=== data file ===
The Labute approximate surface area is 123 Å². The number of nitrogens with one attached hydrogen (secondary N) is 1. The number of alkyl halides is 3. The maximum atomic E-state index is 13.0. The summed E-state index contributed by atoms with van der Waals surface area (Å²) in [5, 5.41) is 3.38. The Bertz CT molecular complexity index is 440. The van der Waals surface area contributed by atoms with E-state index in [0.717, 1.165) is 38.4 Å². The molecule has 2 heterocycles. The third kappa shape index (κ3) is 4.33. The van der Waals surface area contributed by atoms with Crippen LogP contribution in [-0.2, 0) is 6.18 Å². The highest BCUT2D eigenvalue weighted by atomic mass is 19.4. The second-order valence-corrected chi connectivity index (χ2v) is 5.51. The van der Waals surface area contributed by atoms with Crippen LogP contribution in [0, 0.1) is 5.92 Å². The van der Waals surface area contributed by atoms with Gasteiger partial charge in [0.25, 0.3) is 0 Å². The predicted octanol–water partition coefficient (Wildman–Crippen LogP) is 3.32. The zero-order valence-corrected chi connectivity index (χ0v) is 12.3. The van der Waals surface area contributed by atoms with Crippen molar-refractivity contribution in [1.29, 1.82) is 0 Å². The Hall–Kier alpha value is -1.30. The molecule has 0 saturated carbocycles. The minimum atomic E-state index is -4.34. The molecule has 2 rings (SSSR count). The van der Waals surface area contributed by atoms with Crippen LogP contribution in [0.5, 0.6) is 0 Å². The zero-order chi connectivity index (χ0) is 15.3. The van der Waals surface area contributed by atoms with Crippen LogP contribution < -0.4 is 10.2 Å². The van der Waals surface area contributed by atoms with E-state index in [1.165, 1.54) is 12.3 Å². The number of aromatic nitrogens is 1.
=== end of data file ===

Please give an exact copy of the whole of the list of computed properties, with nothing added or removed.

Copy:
The Labute approximate surface area is 123 Å². The number of nitrogens with one attached hydrogen (secondary N) is 1. The number of alkyl halides is 3. The maximum atomic E-state index is 13.0. The summed E-state index contributed by atoms with van der Waals surface area (Å²) in [5, 5.41) is 3.38. The Bertz CT molecular complexity index is 440. The van der Waals surface area contributed by atoms with E-state index in [0.717, 1.165) is 38.4 Å². The molecule has 2 heterocycles. The third kappa shape index (κ3) is 4.33. The van der Waals surface area contributed by atoms with Crippen LogP contribution in [-0.2, 0) is 6.18 Å². The highest BCUT2D eigenvalue weighted by atomic mass is 19.4. The second-order valence-corrected chi connectivity index (χ2v) is 5.51. The van der Waals surface area contributed by atoms with Crippen LogP contribution in [0, 0.1) is 5.92 Å². The van der Waals surface area contributed by atoms with Gasteiger partial charge in [0.25, 0.3) is 0 Å². The predicted octanol–water partition coefficient (Wildman–Crippen LogP) is 3.32. The zero-order valence-corrected chi connectivity index (χ0v) is 12.3. The van der Waals surface area contributed by atoms with Crippen molar-refractivity contribution in [1.29, 1.82) is 0 Å². The Hall–Kier alpha value is -1.30. The molecule has 0 saturated carbocycles. The minimum atomic E-state index is -4.34. The molecule has 2 rings (SSSR count). The van der Waals surface area contributed by atoms with Crippen LogP contribution in [0.5, 0.6) is 0 Å². The zero-order chi connectivity index (χ0) is 15.3. The van der Waals surface area contributed by atoms with Crippen LogP contribution < -0.4 is 10.2 Å². The van der Waals surface area contributed by atoms with E-state index in [1.165, 1.54) is 12.3 Å². The number of aromatic nitrogens is 1.